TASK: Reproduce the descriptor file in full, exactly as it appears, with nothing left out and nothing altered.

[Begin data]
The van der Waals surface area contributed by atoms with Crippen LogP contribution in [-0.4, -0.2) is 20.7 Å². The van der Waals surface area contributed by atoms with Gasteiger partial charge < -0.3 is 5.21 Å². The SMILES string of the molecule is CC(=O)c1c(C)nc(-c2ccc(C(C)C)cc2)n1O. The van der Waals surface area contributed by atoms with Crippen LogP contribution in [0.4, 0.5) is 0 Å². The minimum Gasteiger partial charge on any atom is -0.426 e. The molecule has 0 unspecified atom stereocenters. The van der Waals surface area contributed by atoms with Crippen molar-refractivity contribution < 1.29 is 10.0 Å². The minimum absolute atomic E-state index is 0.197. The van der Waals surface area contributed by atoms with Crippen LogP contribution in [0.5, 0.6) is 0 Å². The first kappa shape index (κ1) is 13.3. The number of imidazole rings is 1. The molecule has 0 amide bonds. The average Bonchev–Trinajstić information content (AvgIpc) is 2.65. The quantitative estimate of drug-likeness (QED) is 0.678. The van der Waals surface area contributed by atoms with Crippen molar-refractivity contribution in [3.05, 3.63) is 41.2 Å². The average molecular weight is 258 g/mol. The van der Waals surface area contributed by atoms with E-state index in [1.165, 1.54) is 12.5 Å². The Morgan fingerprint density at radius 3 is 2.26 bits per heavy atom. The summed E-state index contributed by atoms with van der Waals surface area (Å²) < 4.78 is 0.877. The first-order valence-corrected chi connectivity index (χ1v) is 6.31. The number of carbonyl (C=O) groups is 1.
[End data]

The van der Waals surface area contributed by atoms with Crippen LogP contribution in [-0.4, -0.2) is 20.7 Å². The van der Waals surface area contributed by atoms with Gasteiger partial charge < -0.3 is 5.21 Å². The SMILES string of the molecule is CC(=O)c1c(C)nc(-c2ccc(C(C)C)cc2)n1O. The van der Waals surface area contributed by atoms with Crippen LogP contribution in [0.4, 0.5) is 0 Å². The minimum Gasteiger partial charge on any atom is -0.426 e. The molecule has 0 unspecified atom stereocenters. The van der Waals surface area contributed by atoms with Crippen molar-refractivity contribution < 1.29 is 10.0 Å². The minimum absolute atomic E-state index is 0.197. The van der Waals surface area contributed by atoms with Crippen LogP contribution in [0.5, 0.6) is 0 Å². The first kappa shape index (κ1) is 13.3. The number of imidazole rings is 1. The molecule has 0 amide bonds. The average Bonchev–Trinajstić information content (AvgIpc) is 2.65. The quantitative estimate of drug-likeness (QED) is 0.678. The van der Waals surface area contributed by atoms with Crippen molar-refractivity contribution in [3.05, 3.63) is 41.2 Å². The average molecular weight is 258 g/mol. The van der Waals surface area contributed by atoms with E-state index in [1.165, 1.54) is 12.5 Å². The Morgan fingerprint density at radius 3 is 2.26 bits per heavy atom. The summed E-state index contributed by atoms with van der Waals surface area (Å²) < 4.78 is 0.877. The first-order valence-corrected chi connectivity index (χ1v) is 6.31. The number of carbonyl (C=O) groups is 1.